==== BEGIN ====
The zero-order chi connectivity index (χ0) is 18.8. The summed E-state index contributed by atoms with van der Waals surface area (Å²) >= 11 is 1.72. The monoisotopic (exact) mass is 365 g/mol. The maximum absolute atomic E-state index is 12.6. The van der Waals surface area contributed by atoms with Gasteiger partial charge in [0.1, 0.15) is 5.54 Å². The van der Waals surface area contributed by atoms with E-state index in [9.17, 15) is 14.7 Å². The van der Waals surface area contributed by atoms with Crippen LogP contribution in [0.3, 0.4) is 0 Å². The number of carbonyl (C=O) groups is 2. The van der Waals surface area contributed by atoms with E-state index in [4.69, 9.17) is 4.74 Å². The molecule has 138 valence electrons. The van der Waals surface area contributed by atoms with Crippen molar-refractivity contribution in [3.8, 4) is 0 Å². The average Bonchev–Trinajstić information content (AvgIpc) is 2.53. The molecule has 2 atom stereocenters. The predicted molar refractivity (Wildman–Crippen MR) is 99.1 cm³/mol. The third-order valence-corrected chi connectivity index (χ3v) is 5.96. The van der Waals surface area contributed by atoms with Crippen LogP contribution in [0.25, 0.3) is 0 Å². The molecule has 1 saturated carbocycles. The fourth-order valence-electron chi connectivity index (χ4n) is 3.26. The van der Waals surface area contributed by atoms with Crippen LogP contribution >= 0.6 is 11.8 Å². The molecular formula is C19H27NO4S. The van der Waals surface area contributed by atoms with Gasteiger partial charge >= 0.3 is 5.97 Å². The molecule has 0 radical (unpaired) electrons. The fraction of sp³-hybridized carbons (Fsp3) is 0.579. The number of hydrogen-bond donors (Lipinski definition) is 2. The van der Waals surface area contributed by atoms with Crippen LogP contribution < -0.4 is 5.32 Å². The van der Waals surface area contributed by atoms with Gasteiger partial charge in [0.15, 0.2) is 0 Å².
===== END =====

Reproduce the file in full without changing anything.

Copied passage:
The zero-order chi connectivity index (χ0) is 18.8. The summed E-state index contributed by atoms with van der Waals surface area (Å²) >= 11 is 1.72. The monoisotopic (exact) mass is 365 g/mol. The maximum absolute atomic E-state index is 12.6. The van der Waals surface area contributed by atoms with Gasteiger partial charge in [0.1, 0.15) is 5.54 Å². The van der Waals surface area contributed by atoms with E-state index in [9.17, 15) is 14.7 Å². The van der Waals surface area contributed by atoms with Crippen LogP contribution in [0.3, 0.4) is 0 Å². The number of carbonyl (C=O) groups is 2. The van der Waals surface area contributed by atoms with E-state index in [4.69, 9.17) is 4.74 Å². The molecule has 138 valence electrons. The van der Waals surface area contributed by atoms with Crippen molar-refractivity contribution in [3.8, 4) is 0 Å². The average Bonchev–Trinajstić information content (AvgIpc) is 2.53. The molecule has 2 atom stereocenters. The predicted molar refractivity (Wildman–Crippen MR) is 99.1 cm³/mol. The third-order valence-corrected chi connectivity index (χ3v) is 5.96. The van der Waals surface area contributed by atoms with Crippen LogP contribution in [0.25, 0.3) is 0 Å². The molecule has 1 saturated carbocycles. The fourth-order valence-electron chi connectivity index (χ4n) is 3.26. The van der Waals surface area contributed by atoms with Crippen LogP contribution >= 0.6 is 11.8 Å². The molecular formula is C19H27NO4S. The van der Waals surface area contributed by atoms with Gasteiger partial charge >= 0.3 is 5.97 Å². The molecule has 0 radical (unpaired) electrons. The fraction of sp³-hybridized carbons (Fsp3) is 0.579. The number of hydrogen-bond donors (Lipinski definition) is 2. The van der Waals surface area contributed by atoms with Crippen LogP contribution < -0.4 is 5.32 Å². The van der Waals surface area contributed by atoms with Gasteiger partial charge in [0.15, 0.2) is 0 Å².